Economy, Auto

Tehran Bans Paykan Taxis From Dec. 22

Tehran Bans Paykan Taxis From Dec. 22Tehran Bans Paykan Taxis From Dec. 22

Iran's former national car, Paykan—produced for over 40 years, is finally seeing the end of its life as taxis on the roads of the Iranian capital.

The announcement of the upcoming ban was made by Tehran Municipality, which is responsible for road conditions.

Following an enactment by Transportation and Traffic Organization of Tehran Municipality, all Paykan taxis are prohibited from commuting in the Traffic Zone starting 22 Dec. 2015, said Meysam Mozaffar, the head of Taxi Driving Organization, IRNA reported this week.

"Of the 17,000 dilapidated taxis in Tehran's taxi fleet, 6,400 are Paykan taxis that must be phased out in the coming months. The new bylaw aims to reduce pollution in the central business district," he said.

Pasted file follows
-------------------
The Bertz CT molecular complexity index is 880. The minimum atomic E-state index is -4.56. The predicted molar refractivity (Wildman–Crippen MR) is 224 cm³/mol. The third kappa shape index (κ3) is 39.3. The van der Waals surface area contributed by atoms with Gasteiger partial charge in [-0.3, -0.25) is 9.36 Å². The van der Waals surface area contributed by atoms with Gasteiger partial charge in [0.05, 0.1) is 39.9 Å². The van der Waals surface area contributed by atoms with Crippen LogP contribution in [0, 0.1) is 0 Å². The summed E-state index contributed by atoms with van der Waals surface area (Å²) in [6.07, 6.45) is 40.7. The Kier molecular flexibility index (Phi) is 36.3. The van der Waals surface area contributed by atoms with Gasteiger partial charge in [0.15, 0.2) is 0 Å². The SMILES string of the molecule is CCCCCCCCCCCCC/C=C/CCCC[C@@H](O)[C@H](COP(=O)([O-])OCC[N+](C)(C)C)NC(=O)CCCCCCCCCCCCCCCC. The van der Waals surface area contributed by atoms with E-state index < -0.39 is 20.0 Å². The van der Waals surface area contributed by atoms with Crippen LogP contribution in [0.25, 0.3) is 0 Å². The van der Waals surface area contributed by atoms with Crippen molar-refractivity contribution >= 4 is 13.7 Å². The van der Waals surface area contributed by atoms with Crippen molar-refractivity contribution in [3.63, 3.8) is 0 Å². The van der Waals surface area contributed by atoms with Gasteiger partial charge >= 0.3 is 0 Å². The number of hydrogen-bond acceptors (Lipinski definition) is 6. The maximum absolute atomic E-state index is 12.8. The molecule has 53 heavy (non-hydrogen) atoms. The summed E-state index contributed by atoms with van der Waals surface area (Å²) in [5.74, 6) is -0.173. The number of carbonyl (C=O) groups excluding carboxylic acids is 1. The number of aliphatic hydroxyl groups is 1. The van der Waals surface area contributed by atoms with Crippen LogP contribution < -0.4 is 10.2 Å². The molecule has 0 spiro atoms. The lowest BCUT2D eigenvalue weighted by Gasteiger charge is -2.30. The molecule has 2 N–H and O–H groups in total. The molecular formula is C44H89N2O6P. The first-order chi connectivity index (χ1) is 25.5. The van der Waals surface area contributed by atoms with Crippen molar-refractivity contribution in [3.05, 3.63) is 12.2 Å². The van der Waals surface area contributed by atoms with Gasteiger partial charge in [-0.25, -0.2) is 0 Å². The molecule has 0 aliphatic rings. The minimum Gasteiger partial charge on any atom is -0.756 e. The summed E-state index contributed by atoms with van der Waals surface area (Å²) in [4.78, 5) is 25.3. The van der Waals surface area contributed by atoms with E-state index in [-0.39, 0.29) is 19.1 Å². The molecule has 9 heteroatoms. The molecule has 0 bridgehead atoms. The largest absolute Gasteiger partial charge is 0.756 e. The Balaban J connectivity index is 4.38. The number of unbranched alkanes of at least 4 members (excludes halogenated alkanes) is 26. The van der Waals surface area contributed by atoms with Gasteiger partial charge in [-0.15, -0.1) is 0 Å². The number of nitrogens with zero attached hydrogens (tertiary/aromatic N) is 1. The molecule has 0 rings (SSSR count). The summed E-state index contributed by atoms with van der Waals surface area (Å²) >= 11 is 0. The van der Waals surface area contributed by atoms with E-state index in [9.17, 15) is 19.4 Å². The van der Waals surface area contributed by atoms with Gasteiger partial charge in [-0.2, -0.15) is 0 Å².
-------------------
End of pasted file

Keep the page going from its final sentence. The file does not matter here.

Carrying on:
The first Paykan, which means "arrow" in Persian, was first manufactured in Iran in 1967, a year after the Hillman Hunter appeared in Britain. It became an exclusively Iranian model after Chrysler UK discontinued it and sold the rights to Peugeot.

Production of Paykan was discontinued in 2005 after the Iranian government at the time offered IKCO cash incentives to stop manufacturing the vehicle.

In the last five years, over 400,000 Iranian cars have been converted to natural gas or hybrid engines, according to the Iranian Fuel Conservation Organization.

Tehran authorities began requiring pollution-reducing catalytic converters on new cars when driving in the central business district. In addition, Tehran Metro expansion and the demarcation of traffic zone area have also contributed to lower levels of pollution.